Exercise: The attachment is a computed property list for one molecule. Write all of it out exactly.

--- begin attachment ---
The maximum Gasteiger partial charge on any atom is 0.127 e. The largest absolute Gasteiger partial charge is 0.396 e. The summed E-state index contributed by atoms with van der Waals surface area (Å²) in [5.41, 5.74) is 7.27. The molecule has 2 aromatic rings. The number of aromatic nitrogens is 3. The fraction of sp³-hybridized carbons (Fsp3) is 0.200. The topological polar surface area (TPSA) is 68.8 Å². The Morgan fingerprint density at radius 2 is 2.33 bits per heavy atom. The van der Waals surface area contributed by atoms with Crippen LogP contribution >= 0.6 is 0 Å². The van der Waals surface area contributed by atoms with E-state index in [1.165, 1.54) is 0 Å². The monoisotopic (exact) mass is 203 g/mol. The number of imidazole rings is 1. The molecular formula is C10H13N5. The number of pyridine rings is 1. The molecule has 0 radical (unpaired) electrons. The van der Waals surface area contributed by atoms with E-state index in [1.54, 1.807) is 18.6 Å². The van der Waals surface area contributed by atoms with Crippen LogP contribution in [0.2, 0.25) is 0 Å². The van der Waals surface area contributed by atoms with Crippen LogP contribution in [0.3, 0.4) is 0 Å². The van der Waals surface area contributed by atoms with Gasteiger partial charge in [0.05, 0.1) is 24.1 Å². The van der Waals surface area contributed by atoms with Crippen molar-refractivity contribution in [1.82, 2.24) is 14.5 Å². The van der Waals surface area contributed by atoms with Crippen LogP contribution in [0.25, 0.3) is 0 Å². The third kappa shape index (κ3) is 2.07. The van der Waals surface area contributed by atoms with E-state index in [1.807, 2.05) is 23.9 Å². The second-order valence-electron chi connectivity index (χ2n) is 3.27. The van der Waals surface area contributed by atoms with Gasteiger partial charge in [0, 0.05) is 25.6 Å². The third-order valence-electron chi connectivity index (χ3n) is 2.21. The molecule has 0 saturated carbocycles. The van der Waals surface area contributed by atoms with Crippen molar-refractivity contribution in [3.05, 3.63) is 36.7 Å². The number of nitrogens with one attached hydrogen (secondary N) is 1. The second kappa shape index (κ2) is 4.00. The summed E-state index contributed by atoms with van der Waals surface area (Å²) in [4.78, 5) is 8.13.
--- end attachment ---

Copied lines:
The maximum Gasteiger partial charge on any atom is 0.127 e. The largest absolute Gasteiger partial charge is 0.396 e. The summed E-state index contributed by atoms with van der Waals surface area (Å²) in [5.41, 5.74) is 7.27. The molecule has 2 aromatic rings. The number of aromatic nitrogens is 3. The fraction of sp³-hybridized carbons (Fsp3) is 0.200. The topological polar surface area (TPSA) is 68.8 Å². The Morgan fingerprint density at radius 2 is 2.33 bits per heavy atom. The van der Waals surface area contributed by atoms with Crippen LogP contribution >= 0.6 is 0 Å². The van der Waals surface area contributed by atoms with E-state index in [1.165, 1.54) is 0 Å². The monoisotopic (exact) mass is 203 g/mol. The number of imidazole rings is 1. The molecular formula is C10H13N5. The number of pyridine rings is 1. The molecule has 0 radical (unpaired) electrons. The van der Waals surface area contributed by atoms with E-state index in [1.54, 1.807) is 18.6 Å². The van der Waals surface area contributed by atoms with Crippen LogP contribution in [0.2, 0.25) is 0 Å². The van der Waals surface area contributed by atoms with Crippen LogP contribution in [0.3, 0.4) is 0 Å². The van der Waals surface area contributed by atoms with Gasteiger partial charge in [0.05, 0.1) is 24.1 Å². The van der Waals surface area contributed by atoms with Crippen molar-refractivity contribution in [1.82, 2.24) is 14.5 Å². The van der Waals surface area contributed by atoms with Crippen LogP contribution in [0.25, 0.3) is 0 Å². The third kappa shape index (κ3) is 2.07. The van der Waals surface area contributed by atoms with E-state index in [1.807, 2.05) is 23.9 Å². The second-order valence-electron chi connectivity index (χ2n) is 3.27. The van der Waals surface area contributed by atoms with Gasteiger partial charge in [0, 0.05) is 25.6 Å². The third-order valence-electron chi connectivity index (χ3n) is 2.21. The molecule has 0 saturated carbocycles. The van der Waals surface area contributed by atoms with Crippen molar-refractivity contribution in [3.05, 3.63) is 36.7 Å². The number of nitrogens with one attached hydrogen (secondary N) is 1. The second kappa shape index (κ2) is 4.00. The summed E-state index contributed by atoms with van der Waals surface area (Å²) in [4.78, 5) is 8.13.